By MIKE READLING
© St. Petersburg Times,
published August 8, 2001
ST. PETERSBURG -- The last time the Yankees were in town, whispers abounded about the diminishing New York dynasty.
The three-time defending world champions were on the way down, the naysayers shouted. The Yankees, eight games better than .500 and four games behind the Red Sox when they last visited Tropicana Field in late June, had finally lost it.
Don't look now, but it appears as though they might have found it.
When New York hit the field against Tampa Bay on Tuesday night they were 21/2 games ahead in the American League East, 22 games better than .500. The Yankees reclaimed first place July 3 and have not relinquished it.
"We're playing better," Yankees manager Joe Torre said. "We're pitching better and I think we're playing better defense."
The biggest factor has been improved pitching.
Andy Pettitte returned from the disabled list July 1 and regained his form, allowing four walks in 44 innings since. He has won three straight and enters tonight's game at 12-6.
Roger Clemens, scheduled to face the Rays on Thursday, is 15-1 with a 3.55 ERA and is tied for the league lead with 154 strikeouts. Clemens is attempting to become the first Yankee since Al Downing in 1964 to lead the league in strikeouts.
And, as if New York needed the boost, Orlando Hernandez made his first rehabilitation start Monday night as he returns from toe surgery. He is expected to join the team in time to pitch the final month of the season.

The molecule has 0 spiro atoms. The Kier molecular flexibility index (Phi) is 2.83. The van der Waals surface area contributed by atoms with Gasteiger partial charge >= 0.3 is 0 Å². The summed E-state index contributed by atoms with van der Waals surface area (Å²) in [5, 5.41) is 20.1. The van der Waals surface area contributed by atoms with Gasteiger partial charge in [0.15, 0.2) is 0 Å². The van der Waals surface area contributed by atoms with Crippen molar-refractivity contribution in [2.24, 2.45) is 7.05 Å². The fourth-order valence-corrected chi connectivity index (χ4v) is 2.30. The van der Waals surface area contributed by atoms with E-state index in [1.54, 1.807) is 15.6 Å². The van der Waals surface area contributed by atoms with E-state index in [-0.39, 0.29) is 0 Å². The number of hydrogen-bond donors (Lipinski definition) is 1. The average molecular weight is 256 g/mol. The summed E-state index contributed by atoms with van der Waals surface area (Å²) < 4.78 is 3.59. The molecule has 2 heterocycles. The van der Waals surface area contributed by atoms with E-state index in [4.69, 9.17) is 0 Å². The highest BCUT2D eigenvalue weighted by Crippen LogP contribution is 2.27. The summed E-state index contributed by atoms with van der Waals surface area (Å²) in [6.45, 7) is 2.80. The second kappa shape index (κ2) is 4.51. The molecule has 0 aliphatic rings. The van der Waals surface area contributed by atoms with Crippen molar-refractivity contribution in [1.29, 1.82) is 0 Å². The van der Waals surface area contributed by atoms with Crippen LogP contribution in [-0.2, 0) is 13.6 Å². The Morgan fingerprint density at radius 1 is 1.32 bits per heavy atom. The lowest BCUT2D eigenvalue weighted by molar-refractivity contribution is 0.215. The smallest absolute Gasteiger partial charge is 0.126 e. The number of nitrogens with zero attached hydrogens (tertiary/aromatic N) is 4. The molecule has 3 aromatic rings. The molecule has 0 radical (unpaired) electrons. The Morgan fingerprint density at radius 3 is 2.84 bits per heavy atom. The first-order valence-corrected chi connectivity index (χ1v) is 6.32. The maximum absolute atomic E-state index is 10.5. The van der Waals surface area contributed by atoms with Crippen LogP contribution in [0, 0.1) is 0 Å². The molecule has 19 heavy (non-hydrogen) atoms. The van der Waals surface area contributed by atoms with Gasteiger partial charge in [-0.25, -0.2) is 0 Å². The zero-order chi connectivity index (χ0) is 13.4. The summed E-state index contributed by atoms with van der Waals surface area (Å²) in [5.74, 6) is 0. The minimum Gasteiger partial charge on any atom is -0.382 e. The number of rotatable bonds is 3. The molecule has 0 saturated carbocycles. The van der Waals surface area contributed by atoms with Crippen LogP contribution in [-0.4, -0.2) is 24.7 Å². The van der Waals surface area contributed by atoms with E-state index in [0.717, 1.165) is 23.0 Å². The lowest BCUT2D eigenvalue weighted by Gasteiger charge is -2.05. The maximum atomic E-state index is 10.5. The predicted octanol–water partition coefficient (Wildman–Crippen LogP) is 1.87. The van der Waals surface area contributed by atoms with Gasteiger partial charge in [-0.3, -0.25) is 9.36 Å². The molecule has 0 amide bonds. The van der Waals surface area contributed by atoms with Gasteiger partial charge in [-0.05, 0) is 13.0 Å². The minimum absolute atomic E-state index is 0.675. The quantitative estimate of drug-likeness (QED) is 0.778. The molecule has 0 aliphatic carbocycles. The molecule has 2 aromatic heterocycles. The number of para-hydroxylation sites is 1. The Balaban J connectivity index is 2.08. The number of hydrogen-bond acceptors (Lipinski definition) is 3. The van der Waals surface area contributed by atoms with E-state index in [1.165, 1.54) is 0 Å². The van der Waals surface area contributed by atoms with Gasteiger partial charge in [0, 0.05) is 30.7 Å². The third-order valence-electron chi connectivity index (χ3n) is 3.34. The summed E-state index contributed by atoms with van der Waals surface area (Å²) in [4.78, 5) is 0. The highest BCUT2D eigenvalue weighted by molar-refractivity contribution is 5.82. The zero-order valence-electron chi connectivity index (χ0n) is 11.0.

"I feel good. I feel much better," Hernandez said through an interpreter Tuesday. "I'm happy to be able to pitch again off the mound without any pain."
The Yankees also made some key moves before the trading deadline, acquiring Mark Wohlers and Jay Witasick to shore up the bullpen. Wohlers made his mark Sunday, coming in to pitch New York out a jam against Anaheim, pitching 21/3 innings, allowing one hit and striking out four.
The offense has picked up quite a bit since its last trip south as well.
New York has hit 32 home runs in its past 16 games and is the only AL team with eight players in double figures.
All that offense leads to streaks, and streaks lead to building a lead in a pennant race, and that's exactly what New York has done. It won 10 of 11 before the All-Star break and put together an eight-game streak when play resumed. It has lost three straight, but Torre is far from panic mode.
"It usually takes the first half of the year to figure out what your club is all about," Torre said. "We've lost the last couple of games but we had an eight-game run on the back end there. We're capable right now."